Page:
The company says that it has reported the vulnerability to Microsoft and will be giving them appropriate time to find a patch before it reveals more details about the bug.

Microsoft has neither confirmed nor denied the attacks, but has given the following statement:

Windows has a customer commitment to investigate reported security issues, and proactively update impacted devices as soon as possible. We recommend customers use Windows 10 and the Microsoft Edge browser for the best protection. Our standard policy is to provide remediation via our current Update Tuesday schedule.

Attention! The Ad-Blocker Installed In Your Browser May Actually Turn Out To Be a Malware


The co-founder of Ad-blocker Ad Guard as of late has reviewed various ad blockers on the Google Chrome Web Store. The purpose behind being that the Ad-Blocker that the users' may have installed in their browsers may in reality turn out to be a malware.

Posing like the world's most well-known advertisement blocking software, a false extension made it onto the Chrome Web Store and deceived countless of victims into installing what ended up being an exceptionally irritating bit of adware.

A large portion of these extensions are styled to look genuine yet they are really carrying malware in their code, says Andrey Meshkov, the co-founder of the advertisement blocker software Ad Guard, who got inquisitive about the expanding number of knock-off ad-blocking extensions accessible for Google's prominent browser Chrome quite recently.

"Basically I downloaded it and checked what requests the extension was making and some very strange requests caught my attention."

-Said Meshkov in a recent interview with Kaleigh Rogers, who writes for Motherboard.

He additionally found that the AdRemover extension for Chrome had a script loaded from the remote command server, giving the extension engineer the ability to change its functionality without restoring the current code.

In spite of the fact that Meshkov didn't forthwith notice what the extension was really gathering the information for, he said that having a connection to a remote server is perilous on the grounds that it could change the way your browser behaves in many ways, later including that the extension could modify the appearance of the website pages that a user visits.

What's more is that, this by itself is against Google's policy, and after Meshkov expounded on a couple of cases on Ad Guard’s blog, a large number of which had millions of downloads, Chrome removed the extensions from the store.

“For instance, the extension could probably man-in-the-middle all the requests coming from your browser, but it can’t, for instance, read your browser’s encrypted password database, because that is not a privilege that extensions can have,” explained  Yan Zhu, a software engineer who works for the privacy-conscious browser Brave, over a Twitter direct message.

Now while Google rushed to expel the extensions that Meshkov hailed, there is still no legitimate notice about whether the store is still brimming with these sorts of Chrome extensions or not , by and by the users are as yet encouraged to continue  but with caution.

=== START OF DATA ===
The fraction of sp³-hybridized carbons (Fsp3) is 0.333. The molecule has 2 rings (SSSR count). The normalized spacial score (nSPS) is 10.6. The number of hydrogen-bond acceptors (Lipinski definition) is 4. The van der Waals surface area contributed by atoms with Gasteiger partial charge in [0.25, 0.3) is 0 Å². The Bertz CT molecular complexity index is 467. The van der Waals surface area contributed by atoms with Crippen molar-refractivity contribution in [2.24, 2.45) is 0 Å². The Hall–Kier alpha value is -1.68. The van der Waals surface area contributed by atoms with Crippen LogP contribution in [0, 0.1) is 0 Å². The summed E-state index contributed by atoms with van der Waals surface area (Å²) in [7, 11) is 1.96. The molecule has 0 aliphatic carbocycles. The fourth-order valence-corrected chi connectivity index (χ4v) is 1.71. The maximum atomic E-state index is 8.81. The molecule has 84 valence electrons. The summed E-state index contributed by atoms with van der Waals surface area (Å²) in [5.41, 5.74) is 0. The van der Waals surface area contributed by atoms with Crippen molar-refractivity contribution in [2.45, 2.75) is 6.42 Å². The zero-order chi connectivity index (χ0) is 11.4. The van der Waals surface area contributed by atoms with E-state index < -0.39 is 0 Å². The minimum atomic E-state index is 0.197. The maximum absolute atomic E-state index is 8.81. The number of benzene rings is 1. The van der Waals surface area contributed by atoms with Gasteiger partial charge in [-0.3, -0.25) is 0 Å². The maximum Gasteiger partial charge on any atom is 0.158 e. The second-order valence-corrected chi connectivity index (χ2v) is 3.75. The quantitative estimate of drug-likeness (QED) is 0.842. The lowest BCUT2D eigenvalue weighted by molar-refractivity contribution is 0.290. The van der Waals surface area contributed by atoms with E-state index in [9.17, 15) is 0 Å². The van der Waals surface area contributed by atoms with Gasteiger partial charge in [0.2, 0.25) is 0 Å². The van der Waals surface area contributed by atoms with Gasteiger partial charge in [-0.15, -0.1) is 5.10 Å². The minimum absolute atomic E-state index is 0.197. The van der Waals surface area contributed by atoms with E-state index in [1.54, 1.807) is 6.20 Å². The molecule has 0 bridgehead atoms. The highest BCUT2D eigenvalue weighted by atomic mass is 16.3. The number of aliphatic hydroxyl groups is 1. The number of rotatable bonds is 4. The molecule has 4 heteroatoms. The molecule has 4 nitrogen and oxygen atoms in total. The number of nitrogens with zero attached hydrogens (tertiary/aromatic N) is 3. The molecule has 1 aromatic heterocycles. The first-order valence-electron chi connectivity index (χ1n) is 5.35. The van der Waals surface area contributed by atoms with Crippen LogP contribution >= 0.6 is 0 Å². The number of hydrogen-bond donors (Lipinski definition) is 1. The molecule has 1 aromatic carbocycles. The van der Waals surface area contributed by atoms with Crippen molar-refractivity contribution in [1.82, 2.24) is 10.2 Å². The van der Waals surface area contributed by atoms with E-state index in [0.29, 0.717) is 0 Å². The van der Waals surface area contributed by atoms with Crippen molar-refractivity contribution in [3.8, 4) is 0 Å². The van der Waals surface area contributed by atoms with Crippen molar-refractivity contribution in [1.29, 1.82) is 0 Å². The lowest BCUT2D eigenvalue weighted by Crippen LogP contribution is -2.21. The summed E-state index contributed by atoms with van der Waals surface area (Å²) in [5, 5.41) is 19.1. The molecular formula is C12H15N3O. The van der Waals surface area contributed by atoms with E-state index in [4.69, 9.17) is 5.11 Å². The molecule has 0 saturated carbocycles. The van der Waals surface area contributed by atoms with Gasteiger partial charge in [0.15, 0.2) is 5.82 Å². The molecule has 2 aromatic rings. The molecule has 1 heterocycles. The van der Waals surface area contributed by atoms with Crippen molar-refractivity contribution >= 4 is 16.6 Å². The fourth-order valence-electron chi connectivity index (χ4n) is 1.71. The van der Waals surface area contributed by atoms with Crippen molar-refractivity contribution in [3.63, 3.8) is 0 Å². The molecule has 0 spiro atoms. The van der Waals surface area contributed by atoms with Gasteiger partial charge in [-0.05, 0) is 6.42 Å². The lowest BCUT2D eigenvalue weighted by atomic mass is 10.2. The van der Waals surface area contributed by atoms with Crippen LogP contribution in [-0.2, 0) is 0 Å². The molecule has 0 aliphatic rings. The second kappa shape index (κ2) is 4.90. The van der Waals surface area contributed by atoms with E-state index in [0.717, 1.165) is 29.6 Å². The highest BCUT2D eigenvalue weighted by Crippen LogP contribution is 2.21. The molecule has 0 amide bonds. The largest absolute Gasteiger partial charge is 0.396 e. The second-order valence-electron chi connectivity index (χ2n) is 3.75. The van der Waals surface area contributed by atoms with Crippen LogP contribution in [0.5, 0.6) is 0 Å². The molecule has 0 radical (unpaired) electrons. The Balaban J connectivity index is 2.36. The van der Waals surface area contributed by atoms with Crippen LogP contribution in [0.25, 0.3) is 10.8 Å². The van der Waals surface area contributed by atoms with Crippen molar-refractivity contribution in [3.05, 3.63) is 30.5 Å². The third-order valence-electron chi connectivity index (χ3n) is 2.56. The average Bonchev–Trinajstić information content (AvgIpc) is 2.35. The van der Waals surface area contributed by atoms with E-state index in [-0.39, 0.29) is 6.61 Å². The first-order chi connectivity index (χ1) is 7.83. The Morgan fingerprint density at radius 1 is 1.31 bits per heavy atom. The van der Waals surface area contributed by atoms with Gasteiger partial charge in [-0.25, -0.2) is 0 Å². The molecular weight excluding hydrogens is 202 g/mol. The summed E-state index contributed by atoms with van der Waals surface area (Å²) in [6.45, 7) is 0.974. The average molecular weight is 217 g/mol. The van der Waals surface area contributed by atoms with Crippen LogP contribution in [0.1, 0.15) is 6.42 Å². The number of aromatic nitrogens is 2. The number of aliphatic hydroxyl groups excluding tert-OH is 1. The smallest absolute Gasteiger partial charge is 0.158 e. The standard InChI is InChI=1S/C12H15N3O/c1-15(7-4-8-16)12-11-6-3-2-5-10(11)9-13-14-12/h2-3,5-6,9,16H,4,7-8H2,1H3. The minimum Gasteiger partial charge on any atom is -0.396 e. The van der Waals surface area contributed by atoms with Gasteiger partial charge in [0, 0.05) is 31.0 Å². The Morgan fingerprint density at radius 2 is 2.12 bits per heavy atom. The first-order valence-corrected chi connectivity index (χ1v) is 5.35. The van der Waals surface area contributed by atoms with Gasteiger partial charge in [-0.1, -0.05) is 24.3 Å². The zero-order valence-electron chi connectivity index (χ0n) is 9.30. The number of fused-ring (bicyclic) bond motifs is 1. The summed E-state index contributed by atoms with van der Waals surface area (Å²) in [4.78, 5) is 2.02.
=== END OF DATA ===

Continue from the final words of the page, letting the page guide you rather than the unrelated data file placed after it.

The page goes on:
SunTrust Bank's former employee stole details of 1.5 million customers

Accounts of more than a million clients may have been stolen by a former employee at SunTrust Banks, and now the company is working with law enforcement.

"In conjunction with law enforcement, we discovered that a former employee while employed at SunTrust may have attempted to print information on approximately 1.5 million clients and share this information with a criminal third party," SunTrust CEO William Rogers said in a statement.

The Bank believe the information that is compromised includes customer names, addresses, phone numbers, and certain account balances. However, passwords, social security numbers, account numbers, IDs, or driver's license numbers are intact.

"The company became aware of potential theft by a former employee of information from some of its contact lists. Although the investigation is ongoing, SunTrust is proactively notifying approximately 1.5 million clients that certain information, such as name, address, phone number and certain account balances may have been exposed. The contact lists did not include personally identifying information, such as social security number, account number, PIN, User ID, password, or driver's license information. SunTrust is also working with outside experts and coordinating with law enforcement."

"Ensuring personal information security is fundamental to our purpose as a company of advancing financial well-being," said Rogers.

 "We apologize to clients who may have been affected by this. We have heightened our monitoring of accounts and increased other security measures. While we have not identified the significant fraudulent activity, we will reinforce our promise to clients that they will not be held responsible for any loss on their accounts as a result."


The Bank has now started an identity protection for all current and new consumer clients free of cost on an ongoing basis. To avail this service which is provided via Experian IDnotify, clients have to log in to online banking at suntrust.com to enroll.